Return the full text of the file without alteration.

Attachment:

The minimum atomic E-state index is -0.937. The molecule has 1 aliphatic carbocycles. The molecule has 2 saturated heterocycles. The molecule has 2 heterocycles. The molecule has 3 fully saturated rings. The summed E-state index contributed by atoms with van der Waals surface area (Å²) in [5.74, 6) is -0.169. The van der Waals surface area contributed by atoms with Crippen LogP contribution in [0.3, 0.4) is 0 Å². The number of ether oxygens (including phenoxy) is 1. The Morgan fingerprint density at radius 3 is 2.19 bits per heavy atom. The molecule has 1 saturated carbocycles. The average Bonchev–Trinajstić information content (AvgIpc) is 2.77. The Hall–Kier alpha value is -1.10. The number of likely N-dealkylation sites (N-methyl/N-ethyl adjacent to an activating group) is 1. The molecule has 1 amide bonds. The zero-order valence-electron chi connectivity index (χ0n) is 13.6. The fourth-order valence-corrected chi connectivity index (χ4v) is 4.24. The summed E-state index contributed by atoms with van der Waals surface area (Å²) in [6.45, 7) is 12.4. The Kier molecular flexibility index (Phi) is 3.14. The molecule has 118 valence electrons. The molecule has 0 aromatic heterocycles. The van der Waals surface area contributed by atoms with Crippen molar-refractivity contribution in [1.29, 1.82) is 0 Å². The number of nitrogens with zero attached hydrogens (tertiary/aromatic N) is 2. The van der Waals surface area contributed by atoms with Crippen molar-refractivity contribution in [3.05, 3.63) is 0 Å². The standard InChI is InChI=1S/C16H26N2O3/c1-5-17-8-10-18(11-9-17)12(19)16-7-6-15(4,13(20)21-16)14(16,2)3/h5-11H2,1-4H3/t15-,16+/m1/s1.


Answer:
The minimum atomic E-state index is -0.937. The molecule has 1 aliphatic carbocycles. The molecule has 2 saturated heterocycles. The molecule has 2 heterocycles. The molecule has 3 fully saturated rings. The summed E-state index contributed by atoms with van der Waals surface area (Å²) in [5.74, 6) is -0.169. The van der Waals surface area contributed by atoms with Crippen LogP contribution in [0.3, 0.4) is 0 Å². The number of ether oxygens (including phenoxy) is 1. The Morgan fingerprint density at radius 3 is 2.19 bits per heavy atom. The molecule has 1 saturated carbocycles. The average Bonchev–Trinajstić information content (AvgIpc) is 2.77. The Hall–Kier alpha value is -1.10. The number of likely N-dealkylation sites (N-methyl/N-ethyl adjacent to an activating group) is 1. The molecule has 1 amide bonds. The zero-order valence-electron chi connectivity index (χ0n) is 13.6. The fourth-order valence-corrected chi connectivity index (χ4v) is 4.24. The summed E-state index contributed by atoms with van der Waals surface area (Å²) in [6.45, 7) is 12.4. The Kier molecular flexibility index (Phi) is 3.14. The molecule has 118 valence electrons. The molecule has 0 aromatic heterocycles. The van der Waals surface area contributed by atoms with Crippen molar-refractivity contribution in [1.29, 1.82) is 0 Å². The number of nitrogens with zero attached hydrogens (tertiary/aromatic N) is 2. The van der Waals surface area contributed by atoms with Crippen molar-refractivity contribution in [3.05, 3.63) is 0 Å². The standard InChI is InChI=1S/C16H26N2O3/c1-5-17-8-10-18(11-9-17)12(19)16-7-6-15(4,13(20)21-16)14(16,2)3/h5-11H2,1-4H3/t15-,16+/m1/s1.